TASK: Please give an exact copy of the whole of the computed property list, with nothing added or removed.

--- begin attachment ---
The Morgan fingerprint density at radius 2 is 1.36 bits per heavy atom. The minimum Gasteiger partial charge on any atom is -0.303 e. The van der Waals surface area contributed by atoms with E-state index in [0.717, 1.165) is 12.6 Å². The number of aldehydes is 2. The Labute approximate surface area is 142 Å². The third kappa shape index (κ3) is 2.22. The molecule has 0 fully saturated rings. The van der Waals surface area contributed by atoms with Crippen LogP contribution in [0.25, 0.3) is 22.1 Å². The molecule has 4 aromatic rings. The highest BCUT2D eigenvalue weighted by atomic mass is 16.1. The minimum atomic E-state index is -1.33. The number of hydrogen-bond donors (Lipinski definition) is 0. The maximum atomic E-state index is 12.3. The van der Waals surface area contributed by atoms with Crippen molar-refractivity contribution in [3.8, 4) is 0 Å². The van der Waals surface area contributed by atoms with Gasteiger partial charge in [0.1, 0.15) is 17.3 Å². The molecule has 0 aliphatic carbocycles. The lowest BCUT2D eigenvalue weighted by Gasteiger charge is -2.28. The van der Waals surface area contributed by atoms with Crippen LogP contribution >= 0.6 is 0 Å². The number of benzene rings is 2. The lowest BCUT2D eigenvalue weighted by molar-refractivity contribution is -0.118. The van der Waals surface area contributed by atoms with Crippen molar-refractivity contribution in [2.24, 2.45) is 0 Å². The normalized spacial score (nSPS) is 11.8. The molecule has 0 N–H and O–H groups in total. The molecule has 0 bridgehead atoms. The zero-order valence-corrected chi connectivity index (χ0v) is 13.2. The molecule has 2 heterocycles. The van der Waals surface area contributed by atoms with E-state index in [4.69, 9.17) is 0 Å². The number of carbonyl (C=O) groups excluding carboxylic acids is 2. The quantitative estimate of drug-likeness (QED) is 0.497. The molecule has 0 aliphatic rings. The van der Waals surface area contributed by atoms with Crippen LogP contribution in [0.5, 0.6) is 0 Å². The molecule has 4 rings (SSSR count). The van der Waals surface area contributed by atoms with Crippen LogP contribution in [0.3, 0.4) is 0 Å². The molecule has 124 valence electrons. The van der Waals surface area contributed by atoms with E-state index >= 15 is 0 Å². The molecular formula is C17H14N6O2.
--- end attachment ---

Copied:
The Morgan fingerprint density at radius 2 is 1.36 bits per heavy atom. The minimum Gasteiger partial charge on any atom is -0.303 e. The van der Waals surface area contributed by atoms with E-state index in [0.717, 1.165) is 12.6 Å². The number of aldehydes is 2. The Labute approximate surface area is 142 Å². The third kappa shape index (κ3) is 2.22. The molecule has 0 fully saturated rings. The van der Waals surface area contributed by atoms with Crippen LogP contribution in [0.25, 0.3) is 22.1 Å². The molecule has 4 aromatic rings. The highest BCUT2D eigenvalue weighted by atomic mass is 16.1. The minimum atomic E-state index is -1.33. The number of hydrogen-bond donors (Lipinski definition) is 0. The maximum atomic E-state index is 12.3. The van der Waals surface area contributed by atoms with Crippen molar-refractivity contribution in [3.8, 4) is 0 Å². The van der Waals surface area contributed by atoms with Gasteiger partial charge in [0.1, 0.15) is 17.3 Å². The molecule has 0 aliphatic carbocycles. The lowest BCUT2D eigenvalue weighted by Gasteiger charge is -2.28. The van der Waals surface area contributed by atoms with Crippen LogP contribution >= 0.6 is 0 Å². The number of benzene rings is 2. The lowest BCUT2D eigenvalue weighted by molar-refractivity contribution is -0.118. The van der Waals surface area contributed by atoms with Crippen molar-refractivity contribution in [2.24, 2.45) is 0 Å². The normalized spacial score (nSPS) is 11.8. The molecule has 0 N–H and O–H groups in total. The molecule has 0 bridgehead atoms. The zero-order valence-corrected chi connectivity index (χ0v) is 13.2. The molecule has 2 heterocycles. The van der Waals surface area contributed by atoms with E-state index in [4.69, 9.17) is 0 Å². The number of carbonyl (C=O) groups excluding carboxylic acids is 2. The quantitative estimate of drug-likeness (QED) is 0.497. The molecule has 0 aliphatic rings. The van der Waals surface area contributed by atoms with Crippen LogP contribution in [0.5, 0.6) is 0 Å². The molecule has 4 rings (SSSR count). The van der Waals surface area contributed by atoms with Crippen LogP contribution in [0.3, 0.4) is 0 Å². The molecule has 124 valence electrons. The van der Waals surface area contributed by atoms with E-state index >= 15 is 0 Å². The molecular formula is C17H14N6O2.